1. Help! Anybody know how to generate accented
characters in these platforms?
From: Sherrill Cortes, email@example.com
I am enjoying exploring your PLUS & SOL sites.
I would like to know how to use the accents table you made up [http://skipper.gseis.ucla.edu/students/bjensen/html/plus/language/accents.htm]
in Hotmail or AOL. It doesn't work in either of
those nor in our Outlook mail. My niece writes me from Mexico
all in capitals, leaving out the accents, but I prefer not to do
that and it would be great practice for my Spanish writing skills.
Thanks and Happy Holidays!
Sherrill Cortes, Bookmobile Clerk/Driver, Aurora Public Library,
2. Marketing the USPS in Spanish
It won't make those new 34-cent stamps any easier
to lick next week, but the Postal Service's promotion strategy for
its new Spanish-language website might have some valuable lessons
for your library: http://www.diversityinc.com/insidearticlepg.cfm?SubMenuID=170&ArticleID=2241&fromemail=yes
The USPS site was mentioned in SOL
3. And speaking of "correo"...
...which is "mail" to you & me, Felipe
Meneses of Mexico City publishes Correo Bibliopolítico,
an informative, provocative electronic newsletter for librarians.
Recent issues have included news about books and databases in the
Americas, as well as Vicente Fox's appointment of a new director
of Mexico's national public library system. If you read Spanish,
contact Felipe to receive the CB: firstname.lastname@example.org
4. Here's a newsletter looking for a snappy
From: Susie Byrd, email@example.com
Several people have mentioned to me that they would like regular
notices of Cinco Puntos Press publications and happenings so I am
instituting the Cinco Puntos Press email newsletter. It probably
needs a snappy name, but I can't think of one right now. If you
are interested in the newsletter, I will email you 4 or 5 times
a year to let you know about new books and all the CPP news. To
sign up, just write to me at the address above. Also, if you would
like to receive our yearly catalog through snail mail, please indicate
that by including your address in your reply.
We have a bunch of great books out this year. You can check them
out at http://www.cincopuntos.com/.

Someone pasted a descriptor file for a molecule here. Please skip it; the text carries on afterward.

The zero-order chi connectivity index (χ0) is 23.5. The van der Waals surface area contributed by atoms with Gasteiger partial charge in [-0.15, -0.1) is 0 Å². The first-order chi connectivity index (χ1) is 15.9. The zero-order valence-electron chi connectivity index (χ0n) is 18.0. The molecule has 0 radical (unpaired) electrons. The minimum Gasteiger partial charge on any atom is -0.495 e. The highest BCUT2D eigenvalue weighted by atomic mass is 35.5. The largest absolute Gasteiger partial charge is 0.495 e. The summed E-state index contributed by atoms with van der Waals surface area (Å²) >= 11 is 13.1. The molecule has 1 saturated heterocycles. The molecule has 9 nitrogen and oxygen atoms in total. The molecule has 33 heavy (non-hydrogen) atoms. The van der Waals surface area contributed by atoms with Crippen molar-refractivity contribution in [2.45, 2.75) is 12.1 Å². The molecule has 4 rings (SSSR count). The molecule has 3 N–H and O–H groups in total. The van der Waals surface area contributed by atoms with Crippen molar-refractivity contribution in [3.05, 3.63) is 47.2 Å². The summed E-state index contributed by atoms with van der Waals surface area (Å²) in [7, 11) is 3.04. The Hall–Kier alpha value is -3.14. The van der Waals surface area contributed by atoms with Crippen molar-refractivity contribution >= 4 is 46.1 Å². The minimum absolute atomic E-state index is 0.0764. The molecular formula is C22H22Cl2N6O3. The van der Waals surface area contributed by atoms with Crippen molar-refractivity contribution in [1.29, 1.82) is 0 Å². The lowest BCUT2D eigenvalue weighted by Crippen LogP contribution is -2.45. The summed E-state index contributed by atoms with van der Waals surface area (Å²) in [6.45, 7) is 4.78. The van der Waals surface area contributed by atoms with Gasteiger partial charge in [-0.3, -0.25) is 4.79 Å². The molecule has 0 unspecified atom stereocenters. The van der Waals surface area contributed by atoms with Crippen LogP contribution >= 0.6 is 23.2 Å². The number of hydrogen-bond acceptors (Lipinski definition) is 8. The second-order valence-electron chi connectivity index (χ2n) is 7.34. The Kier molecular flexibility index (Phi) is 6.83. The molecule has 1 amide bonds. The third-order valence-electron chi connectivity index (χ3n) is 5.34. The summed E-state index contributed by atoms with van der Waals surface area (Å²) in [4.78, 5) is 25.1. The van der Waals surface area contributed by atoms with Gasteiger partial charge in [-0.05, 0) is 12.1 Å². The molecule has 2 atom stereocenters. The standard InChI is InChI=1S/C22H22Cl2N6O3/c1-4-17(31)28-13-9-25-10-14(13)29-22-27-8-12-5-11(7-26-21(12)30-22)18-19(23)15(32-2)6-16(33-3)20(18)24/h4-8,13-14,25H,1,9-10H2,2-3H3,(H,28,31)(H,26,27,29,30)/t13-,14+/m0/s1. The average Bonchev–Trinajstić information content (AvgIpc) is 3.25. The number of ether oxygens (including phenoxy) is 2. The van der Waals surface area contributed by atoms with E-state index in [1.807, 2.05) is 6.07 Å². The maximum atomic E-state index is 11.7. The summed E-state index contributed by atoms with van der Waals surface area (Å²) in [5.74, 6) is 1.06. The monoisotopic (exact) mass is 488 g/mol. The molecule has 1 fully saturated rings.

We plan to have ecommerce up and running on our site within the
next couple of months. In the meantime, look for our books at your
local bookstores or get in touch with Eddie to order (mailto:firstname.lastname@example.org
Director of Marketing and Publicity
5. How the library feels to a foreigner
Your friend Flaco just returned from an emergency
trip to distant shores where this here alphabet is alien and where
books open left-to-right instead of right-to-left. The place is
also home to some delightful libraries (pardon the tautology) and
my visits to those put me in the shoes of the sometimes-confused
patron not well versed in the local language. Why, you might well
be asking, did I feel right at home in some of those libraries,
but uncomfortable in others?
--Signage: Remarkable how one or two placards in my native tongue
carried the immediate message that a library was ready and waiting
for people like me. Particularly comforting were signs written in
non-fractured English, and those bearing genuinely useful orientation
--Brochures: Ditto for in-house flyers and other printed matter
that served to show me around. Funny that my tolerance for bloopers
and typographical errors (probably due to their presence in, for
example, this very issue of SOL) was higher here than in the item
above, and that being handed a halfway-decently written brochure
was usually preferable to enduring an earnest staffer's uncomfortably
terrible spoken version of my mother tongue.